5. The Climate Change Authority (CCA) Will Be Abolished

 

The CCA will be abolished and its review roles under the CFI legislation, NGERS legislation and the Renewable Energy (Electricity) Act 2000 (Cth) will be replaced by arrangements at the discretion of the Minister under each Act.

 

6. Industry Assistance Under The Jobs & Competitiveness Program And The Energy Security Fund

 

Industry assistance under the JCP and the Energy Security Fund will continue in this financial year, but not beyond, to allow relevant entitles to meet their 2013-2014 financial year liabilities.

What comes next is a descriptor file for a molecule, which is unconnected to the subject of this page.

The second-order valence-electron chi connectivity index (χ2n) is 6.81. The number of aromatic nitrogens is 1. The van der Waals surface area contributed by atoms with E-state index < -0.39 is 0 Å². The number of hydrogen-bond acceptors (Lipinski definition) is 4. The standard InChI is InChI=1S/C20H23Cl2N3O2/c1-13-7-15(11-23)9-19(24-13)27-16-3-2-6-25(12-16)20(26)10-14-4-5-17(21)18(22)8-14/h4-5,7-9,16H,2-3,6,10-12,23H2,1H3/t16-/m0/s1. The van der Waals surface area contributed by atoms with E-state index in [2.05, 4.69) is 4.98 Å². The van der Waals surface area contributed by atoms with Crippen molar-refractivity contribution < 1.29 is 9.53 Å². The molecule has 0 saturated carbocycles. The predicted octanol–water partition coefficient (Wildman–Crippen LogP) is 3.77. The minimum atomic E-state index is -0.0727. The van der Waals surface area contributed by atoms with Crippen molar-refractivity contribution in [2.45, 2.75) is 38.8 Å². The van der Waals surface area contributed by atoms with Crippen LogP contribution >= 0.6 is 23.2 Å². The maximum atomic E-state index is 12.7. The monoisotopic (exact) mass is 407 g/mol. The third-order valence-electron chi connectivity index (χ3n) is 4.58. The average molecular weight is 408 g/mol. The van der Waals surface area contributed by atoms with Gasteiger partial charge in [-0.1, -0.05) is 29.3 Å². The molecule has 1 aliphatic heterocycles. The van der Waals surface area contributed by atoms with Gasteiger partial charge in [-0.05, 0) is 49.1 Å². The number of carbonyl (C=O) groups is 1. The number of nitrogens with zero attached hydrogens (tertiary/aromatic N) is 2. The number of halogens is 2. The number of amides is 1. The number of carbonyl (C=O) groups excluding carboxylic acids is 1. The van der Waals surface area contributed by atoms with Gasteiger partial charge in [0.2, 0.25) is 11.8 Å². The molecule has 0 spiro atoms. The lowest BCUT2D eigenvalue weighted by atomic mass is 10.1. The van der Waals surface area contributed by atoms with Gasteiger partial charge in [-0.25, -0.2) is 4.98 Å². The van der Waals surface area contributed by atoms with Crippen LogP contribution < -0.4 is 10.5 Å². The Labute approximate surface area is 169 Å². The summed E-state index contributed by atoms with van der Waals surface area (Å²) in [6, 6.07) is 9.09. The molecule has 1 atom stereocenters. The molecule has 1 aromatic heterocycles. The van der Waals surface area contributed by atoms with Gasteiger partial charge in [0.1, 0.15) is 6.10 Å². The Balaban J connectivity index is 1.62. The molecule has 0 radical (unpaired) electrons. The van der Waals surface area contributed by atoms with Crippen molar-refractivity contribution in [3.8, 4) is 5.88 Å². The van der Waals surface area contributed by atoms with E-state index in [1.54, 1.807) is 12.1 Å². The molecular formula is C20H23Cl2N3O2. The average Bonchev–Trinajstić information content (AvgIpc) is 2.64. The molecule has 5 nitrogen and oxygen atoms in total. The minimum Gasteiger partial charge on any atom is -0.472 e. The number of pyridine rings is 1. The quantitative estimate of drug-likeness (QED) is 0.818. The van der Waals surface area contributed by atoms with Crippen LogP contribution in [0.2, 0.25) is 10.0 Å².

Applications for JCP assistance for this financial year remain open until the end of this month with free units to be allocated for 2013-2014 on the current legislated basis, including the operation of the JCP unit buyback. As free units for a given year are allocated on the basis of the preceding year’s production, the current legislation provides for a true-up to occur in the following year to account for whether the actual production in the given year was more or less than the year on which that allocation was based. With the repeal of the carbon pricing mechanism, the JCP will not extend beyond 2013-2014, and so the true-up will not be able to operate in the manner currently legislated. For this reason, the Government is proposing a special process involving the provision by JCP recipients of 2013-2014 production data following the completion of that financial year in order that a final true-up may be performed. This is intended to avoid providing any additional windfall or imposing an arbitrary hardship on JCP recipients.